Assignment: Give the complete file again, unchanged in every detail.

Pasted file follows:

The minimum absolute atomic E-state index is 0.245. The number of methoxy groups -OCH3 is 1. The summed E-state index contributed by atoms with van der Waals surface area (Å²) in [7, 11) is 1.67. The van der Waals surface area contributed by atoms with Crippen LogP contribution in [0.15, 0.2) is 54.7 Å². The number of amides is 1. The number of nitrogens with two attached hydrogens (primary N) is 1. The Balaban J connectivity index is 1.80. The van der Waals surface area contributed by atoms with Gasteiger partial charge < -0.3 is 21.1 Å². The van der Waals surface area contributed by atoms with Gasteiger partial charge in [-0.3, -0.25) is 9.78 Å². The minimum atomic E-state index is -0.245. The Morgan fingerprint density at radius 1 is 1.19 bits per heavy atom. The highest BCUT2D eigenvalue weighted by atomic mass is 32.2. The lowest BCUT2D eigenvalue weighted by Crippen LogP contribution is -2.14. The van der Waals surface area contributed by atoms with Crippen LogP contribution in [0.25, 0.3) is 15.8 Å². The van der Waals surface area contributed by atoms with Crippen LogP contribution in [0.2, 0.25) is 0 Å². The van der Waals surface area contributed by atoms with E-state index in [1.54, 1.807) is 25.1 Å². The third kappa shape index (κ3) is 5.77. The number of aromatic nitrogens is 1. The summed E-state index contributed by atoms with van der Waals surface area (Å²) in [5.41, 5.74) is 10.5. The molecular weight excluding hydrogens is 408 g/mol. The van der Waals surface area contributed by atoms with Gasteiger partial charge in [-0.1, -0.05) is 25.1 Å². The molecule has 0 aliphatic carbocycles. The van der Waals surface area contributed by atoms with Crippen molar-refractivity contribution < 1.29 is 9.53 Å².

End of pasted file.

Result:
The minimum absolute atomic E-state index is 0.245. The number of methoxy groups -OCH3 is 1. The summed E-state index contributed by atoms with van der Waals surface area (Å²) in [7, 11) is 1.67. The van der Waals surface area contributed by atoms with Crippen LogP contribution in [0.15, 0.2) is 54.7 Å². The number of amides is 1. The number of nitrogens with two attached hydrogens (primary N) is 1. The Balaban J connectivity index is 1.80. The van der Waals surface area contributed by atoms with Gasteiger partial charge < -0.3 is 21.1 Å². The van der Waals surface area contributed by atoms with Gasteiger partial charge in [-0.3, -0.25) is 9.78 Å². The minimum atomic E-state index is -0.245. The Morgan fingerprint density at radius 1 is 1.19 bits per heavy atom. The highest BCUT2D eigenvalue weighted by atomic mass is 32.2. The lowest BCUT2D eigenvalue weighted by Crippen LogP contribution is -2.14. The van der Waals surface area contributed by atoms with Crippen LogP contribution in [0.25, 0.3) is 15.8 Å². The van der Waals surface area contributed by atoms with Crippen LogP contribution in [0.2, 0.25) is 0 Å². The van der Waals surface area contributed by atoms with E-state index in [1.54, 1.807) is 25.1 Å². The third kappa shape index (κ3) is 5.77. The number of aromatic nitrogens is 1. The summed E-state index contributed by atoms with van der Waals surface area (Å²) in [5.41, 5.74) is 10.5. The molecular weight excluding hydrogens is 408 g/mol. The van der Waals surface area contributed by atoms with Gasteiger partial charge in [-0.1, -0.05) is 25.1 Å². The molecule has 0 aliphatic carbocycles. The van der Waals surface area contributed by atoms with Crippen molar-refractivity contribution < 1.29 is 9.53 Å².